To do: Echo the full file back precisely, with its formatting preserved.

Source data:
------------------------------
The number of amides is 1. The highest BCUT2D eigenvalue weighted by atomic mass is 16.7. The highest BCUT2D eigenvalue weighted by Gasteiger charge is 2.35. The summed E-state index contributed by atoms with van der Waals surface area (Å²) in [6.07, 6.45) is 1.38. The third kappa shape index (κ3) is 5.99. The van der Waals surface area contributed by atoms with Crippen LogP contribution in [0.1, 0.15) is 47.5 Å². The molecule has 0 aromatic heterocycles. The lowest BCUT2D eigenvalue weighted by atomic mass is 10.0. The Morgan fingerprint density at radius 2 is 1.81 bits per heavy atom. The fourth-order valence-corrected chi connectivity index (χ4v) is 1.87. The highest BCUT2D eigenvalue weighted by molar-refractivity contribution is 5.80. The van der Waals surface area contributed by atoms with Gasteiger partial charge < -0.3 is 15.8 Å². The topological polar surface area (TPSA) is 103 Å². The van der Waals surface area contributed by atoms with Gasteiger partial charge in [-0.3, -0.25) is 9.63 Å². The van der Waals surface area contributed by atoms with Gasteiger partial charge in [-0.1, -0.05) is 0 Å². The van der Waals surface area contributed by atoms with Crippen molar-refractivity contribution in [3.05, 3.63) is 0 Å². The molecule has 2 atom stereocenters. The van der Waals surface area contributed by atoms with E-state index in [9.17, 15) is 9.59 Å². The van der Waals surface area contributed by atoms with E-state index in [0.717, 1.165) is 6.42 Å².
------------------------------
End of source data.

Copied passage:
The number of amides is 1. The highest BCUT2D eigenvalue weighted by atomic mass is 16.7. The highest BCUT2D eigenvalue weighted by Gasteiger charge is 2.35. The summed E-state index contributed by atoms with van der Waals surface area (Å²) in [6.07, 6.45) is 1.38. The third kappa shape index (κ3) is 5.99. The van der Waals surface area contributed by atoms with Crippen LogP contribution in [0.1, 0.15) is 47.5 Å². The molecule has 0 aromatic heterocycles. The lowest BCUT2D eigenvalue weighted by atomic mass is 10.0. The Morgan fingerprint density at radius 2 is 1.81 bits per heavy atom. The fourth-order valence-corrected chi connectivity index (χ4v) is 1.87. The highest BCUT2D eigenvalue weighted by molar-refractivity contribution is 5.80. The van der Waals surface area contributed by atoms with Gasteiger partial charge < -0.3 is 15.8 Å². The topological polar surface area (TPSA) is 103 Å². The van der Waals surface area contributed by atoms with Gasteiger partial charge in [-0.3, -0.25) is 9.63 Å². The van der Waals surface area contributed by atoms with Gasteiger partial charge in [-0.1, -0.05) is 0 Å². The van der Waals surface area contributed by atoms with Crippen molar-refractivity contribution in [3.05, 3.63) is 0 Å². The molecule has 2 atom stereocenters. The van der Waals surface area contributed by atoms with E-state index in [9.17, 15) is 9.59 Å². The van der Waals surface area contributed by atoms with E-state index in [0.717, 1.165) is 6.42 Å².